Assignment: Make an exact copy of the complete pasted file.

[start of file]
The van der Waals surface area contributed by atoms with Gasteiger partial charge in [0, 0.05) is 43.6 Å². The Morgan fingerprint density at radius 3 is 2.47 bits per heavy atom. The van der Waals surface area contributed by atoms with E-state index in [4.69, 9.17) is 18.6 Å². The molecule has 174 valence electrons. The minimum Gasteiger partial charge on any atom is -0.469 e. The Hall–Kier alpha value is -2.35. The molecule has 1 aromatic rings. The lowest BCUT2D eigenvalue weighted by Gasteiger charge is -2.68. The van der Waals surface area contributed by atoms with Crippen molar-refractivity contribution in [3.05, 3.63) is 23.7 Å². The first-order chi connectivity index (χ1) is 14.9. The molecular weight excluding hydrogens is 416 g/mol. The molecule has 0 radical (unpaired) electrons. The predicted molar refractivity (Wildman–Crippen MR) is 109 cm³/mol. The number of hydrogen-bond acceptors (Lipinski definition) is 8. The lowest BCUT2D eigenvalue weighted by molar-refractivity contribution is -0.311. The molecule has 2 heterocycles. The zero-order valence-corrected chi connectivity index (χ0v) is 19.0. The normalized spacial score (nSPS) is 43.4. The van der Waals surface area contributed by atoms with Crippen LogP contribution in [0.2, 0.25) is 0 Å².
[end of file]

The van der Waals surface area contributed by atoms with Gasteiger partial charge in [0, 0.05) is 43.6 Å². The Morgan fingerprint density at radius 3 is 2.47 bits per heavy atom. The van der Waals surface area contributed by atoms with E-state index in [4.69, 9.17) is 18.6 Å². The molecule has 174 valence electrons. The minimum Gasteiger partial charge on any atom is -0.469 e. The Hall–Kier alpha value is -2.35. The molecule has 1 aromatic rings. The lowest BCUT2D eigenvalue weighted by Gasteiger charge is -2.68. The van der Waals surface area contributed by atoms with Crippen molar-refractivity contribution in [3.05, 3.63) is 23.7 Å². The first-order chi connectivity index (χ1) is 14.9. The molecular weight excluding hydrogens is 416 g/mol. The molecule has 0 radical (unpaired) electrons. The predicted molar refractivity (Wildman–Crippen MR) is 109 cm³/mol. The number of hydrogen-bond acceptors (Lipinski definition) is 8. The lowest BCUT2D eigenvalue weighted by molar-refractivity contribution is -0.311. The molecule has 2 heterocycles. The zero-order valence-corrected chi connectivity index (χ0v) is 19.0. The normalized spacial score (nSPS) is 43.4. The van der Waals surface area contributed by atoms with Crippen LogP contribution in [0.2, 0.25) is 0 Å².